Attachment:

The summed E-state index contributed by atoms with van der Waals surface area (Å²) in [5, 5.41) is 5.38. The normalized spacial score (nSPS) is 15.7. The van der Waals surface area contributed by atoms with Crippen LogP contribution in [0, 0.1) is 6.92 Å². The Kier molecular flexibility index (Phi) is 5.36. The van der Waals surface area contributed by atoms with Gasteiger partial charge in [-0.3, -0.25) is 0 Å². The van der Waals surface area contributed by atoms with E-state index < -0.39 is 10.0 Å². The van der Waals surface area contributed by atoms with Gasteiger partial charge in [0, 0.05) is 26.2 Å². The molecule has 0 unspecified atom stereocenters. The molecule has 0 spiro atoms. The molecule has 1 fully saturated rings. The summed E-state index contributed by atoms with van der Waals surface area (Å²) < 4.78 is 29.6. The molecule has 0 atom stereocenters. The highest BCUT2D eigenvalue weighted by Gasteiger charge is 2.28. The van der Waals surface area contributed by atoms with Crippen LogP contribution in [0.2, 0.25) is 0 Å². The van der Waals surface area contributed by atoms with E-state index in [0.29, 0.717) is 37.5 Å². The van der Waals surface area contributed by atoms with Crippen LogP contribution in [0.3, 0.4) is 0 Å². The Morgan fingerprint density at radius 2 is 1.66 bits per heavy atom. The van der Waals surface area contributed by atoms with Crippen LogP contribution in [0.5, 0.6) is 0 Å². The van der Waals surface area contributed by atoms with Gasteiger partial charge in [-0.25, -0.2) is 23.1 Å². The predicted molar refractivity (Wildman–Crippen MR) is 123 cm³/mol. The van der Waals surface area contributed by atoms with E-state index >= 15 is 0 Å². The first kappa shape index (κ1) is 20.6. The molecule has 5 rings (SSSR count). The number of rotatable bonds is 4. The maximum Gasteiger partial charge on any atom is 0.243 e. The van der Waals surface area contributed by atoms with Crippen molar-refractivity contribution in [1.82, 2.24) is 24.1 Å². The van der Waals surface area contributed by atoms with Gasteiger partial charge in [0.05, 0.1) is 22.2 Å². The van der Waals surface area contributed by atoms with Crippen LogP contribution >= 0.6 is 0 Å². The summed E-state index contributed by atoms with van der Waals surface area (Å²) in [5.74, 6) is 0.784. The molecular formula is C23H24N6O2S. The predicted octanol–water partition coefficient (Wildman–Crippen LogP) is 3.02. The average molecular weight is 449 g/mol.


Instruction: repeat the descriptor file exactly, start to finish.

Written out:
The summed E-state index contributed by atoms with van der Waals surface area (Å²) in [5, 5.41) is 5.38. The normalized spacial score (nSPS) is 15.7. The van der Waals surface area contributed by atoms with Crippen LogP contribution in [0, 0.1) is 6.92 Å². The Kier molecular flexibility index (Phi) is 5.36. The van der Waals surface area contributed by atoms with Gasteiger partial charge in [-0.3, -0.25) is 0 Å². The van der Waals surface area contributed by atoms with E-state index < -0.39 is 10.0 Å². The van der Waals surface area contributed by atoms with Gasteiger partial charge in [0, 0.05) is 26.2 Å². The molecule has 0 unspecified atom stereocenters. The molecule has 0 spiro atoms. The molecule has 1 fully saturated rings. The summed E-state index contributed by atoms with van der Waals surface area (Å²) < 4.78 is 29.6. The molecule has 0 atom stereocenters. The highest BCUT2D eigenvalue weighted by Gasteiger charge is 2.28. The van der Waals surface area contributed by atoms with Crippen LogP contribution in [0.2, 0.25) is 0 Å². The van der Waals surface area contributed by atoms with E-state index in [0.29, 0.717) is 37.5 Å². The van der Waals surface area contributed by atoms with Crippen LogP contribution in [0.3, 0.4) is 0 Å². The Morgan fingerprint density at radius 2 is 1.66 bits per heavy atom. The van der Waals surface area contributed by atoms with Crippen LogP contribution in [0.5, 0.6) is 0 Å². The van der Waals surface area contributed by atoms with Gasteiger partial charge in [-0.25, -0.2) is 23.1 Å². The predicted molar refractivity (Wildman–Crippen MR) is 123 cm³/mol. The van der Waals surface area contributed by atoms with E-state index >= 15 is 0 Å². The first kappa shape index (κ1) is 20.6. The molecule has 5 rings (SSSR count). The number of rotatable bonds is 4. The maximum Gasteiger partial charge on any atom is 0.243 e. The van der Waals surface area contributed by atoms with Crippen molar-refractivity contribution in [1.82, 2.24) is 24.1 Å². The van der Waals surface area contributed by atoms with Gasteiger partial charge in [0.05, 0.1) is 22.2 Å². The van der Waals surface area contributed by atoms with Crippen LogP contribution >= 0.6 is 0 Å². The summed E-state index contributed by atoms with van der Waals surface area (Å²) in [5.74, 6) is 0.784. The molecular formula is C23H24N6O2S. The predicted octanol–water partition coefficient (Wildman–Crippen LogP) is 3.02. The average molecular weight is 449 g/mol.